Folic Acid Decreases Autism Risk by 40%

Posted on February 18 2013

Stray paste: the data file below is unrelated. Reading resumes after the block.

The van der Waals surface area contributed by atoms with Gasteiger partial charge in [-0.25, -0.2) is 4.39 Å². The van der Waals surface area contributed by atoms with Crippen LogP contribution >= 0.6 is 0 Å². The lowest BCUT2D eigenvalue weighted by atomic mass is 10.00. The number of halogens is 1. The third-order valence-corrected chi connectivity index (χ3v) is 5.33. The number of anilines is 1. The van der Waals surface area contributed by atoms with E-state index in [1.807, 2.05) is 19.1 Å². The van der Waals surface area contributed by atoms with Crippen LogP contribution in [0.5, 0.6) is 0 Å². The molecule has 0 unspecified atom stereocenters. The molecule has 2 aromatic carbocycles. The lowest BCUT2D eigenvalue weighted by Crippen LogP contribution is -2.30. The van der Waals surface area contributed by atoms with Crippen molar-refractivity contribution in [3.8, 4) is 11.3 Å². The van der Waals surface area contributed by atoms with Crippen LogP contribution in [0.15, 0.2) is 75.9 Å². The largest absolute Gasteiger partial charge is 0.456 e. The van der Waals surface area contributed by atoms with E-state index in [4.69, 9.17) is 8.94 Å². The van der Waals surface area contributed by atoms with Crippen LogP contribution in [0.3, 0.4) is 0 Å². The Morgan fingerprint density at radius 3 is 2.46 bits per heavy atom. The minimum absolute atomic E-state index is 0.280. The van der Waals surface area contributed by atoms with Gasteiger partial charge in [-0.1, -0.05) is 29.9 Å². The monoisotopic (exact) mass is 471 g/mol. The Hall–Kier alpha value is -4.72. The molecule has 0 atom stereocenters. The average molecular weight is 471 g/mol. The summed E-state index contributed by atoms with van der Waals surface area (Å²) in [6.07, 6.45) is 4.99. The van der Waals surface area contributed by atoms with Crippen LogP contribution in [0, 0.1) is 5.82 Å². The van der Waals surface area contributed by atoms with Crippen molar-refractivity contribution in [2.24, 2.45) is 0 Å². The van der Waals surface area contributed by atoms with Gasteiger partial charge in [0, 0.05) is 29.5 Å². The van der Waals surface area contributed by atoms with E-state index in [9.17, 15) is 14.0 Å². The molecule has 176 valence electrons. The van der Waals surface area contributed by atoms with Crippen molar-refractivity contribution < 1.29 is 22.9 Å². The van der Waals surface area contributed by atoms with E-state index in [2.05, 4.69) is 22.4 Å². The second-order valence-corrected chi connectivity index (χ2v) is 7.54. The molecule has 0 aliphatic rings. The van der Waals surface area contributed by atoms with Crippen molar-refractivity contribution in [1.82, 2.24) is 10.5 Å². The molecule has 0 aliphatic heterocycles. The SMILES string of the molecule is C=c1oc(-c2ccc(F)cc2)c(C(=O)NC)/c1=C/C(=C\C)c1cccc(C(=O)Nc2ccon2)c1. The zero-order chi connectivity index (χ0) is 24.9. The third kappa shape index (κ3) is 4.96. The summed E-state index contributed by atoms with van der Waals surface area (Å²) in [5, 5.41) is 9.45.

The numbers of children born with autism spectrum disorder continues to grow worldwide. A new study out of Norway has found a simple solution that can help cut potential risk by 40% in some cases. The new study followed 85,000 children and mothers between 2002 and 2008. During this time period, expectant mothers were asked to fill-out a questionnaire regarding prenatal supplement use. The study found that women who took folic acid supplements at least 4-weeks before conception to 8-weeks into gestation were 27% less likely to give birth to a baby with an autism spectrum disorder. Furthermore, the babies who received the folic acid supplements during the established time period, had a 40% less risk of diagnosis of autism later in life. However, mothers who started folic acid supplements at the 22-week mid-mark showed no decreased risk. Autism is a broad disorder, in fact, many health experts call it a group of disorders that share common symptoms and presentation. However, each spectrum of the disorder affects children differently. There are kids with severe autism who don’t speak or communicate and there are cases of Asperberger’s Syndrome where kids grow up to lead regular lives with careers. The study did not identify if it reduced risks of particular spectrum disorders, just a general decline in all autism syndromes. Folic acid, which is found in many green veggies including broccoli, romaine lettuce, spinach, and even in the non-green peanut, is essential to fetal development. Folic acid synthesizes and repairs DNA, it is an essential B Vitamin of the body. As DNA is the building blocks of life, folic acid supports fetal development in the earliest of stages, making it important to start taking supplements even before conception. Yet, according to the March of Dimes, two-thirds of women are unaware of the need to take-in folic acid during gestation. There have been many changes in our society over the years that could attribute to the rising number of autism cases. As we have progressed we rely less on fruits and vegetables for sustenance and our growing obesity problem is most likely not helping either. While many foods are fortified with folic acid, it is essential that pregnant women take in supplements. Many environmental factors play a role in autism risk, but starting at the basis with what we put in our bodies can help make a huge difference in the lives of future children. Sources: USA Today - Health & Wellness - Time - Health & Family - Huff Post - Parents -


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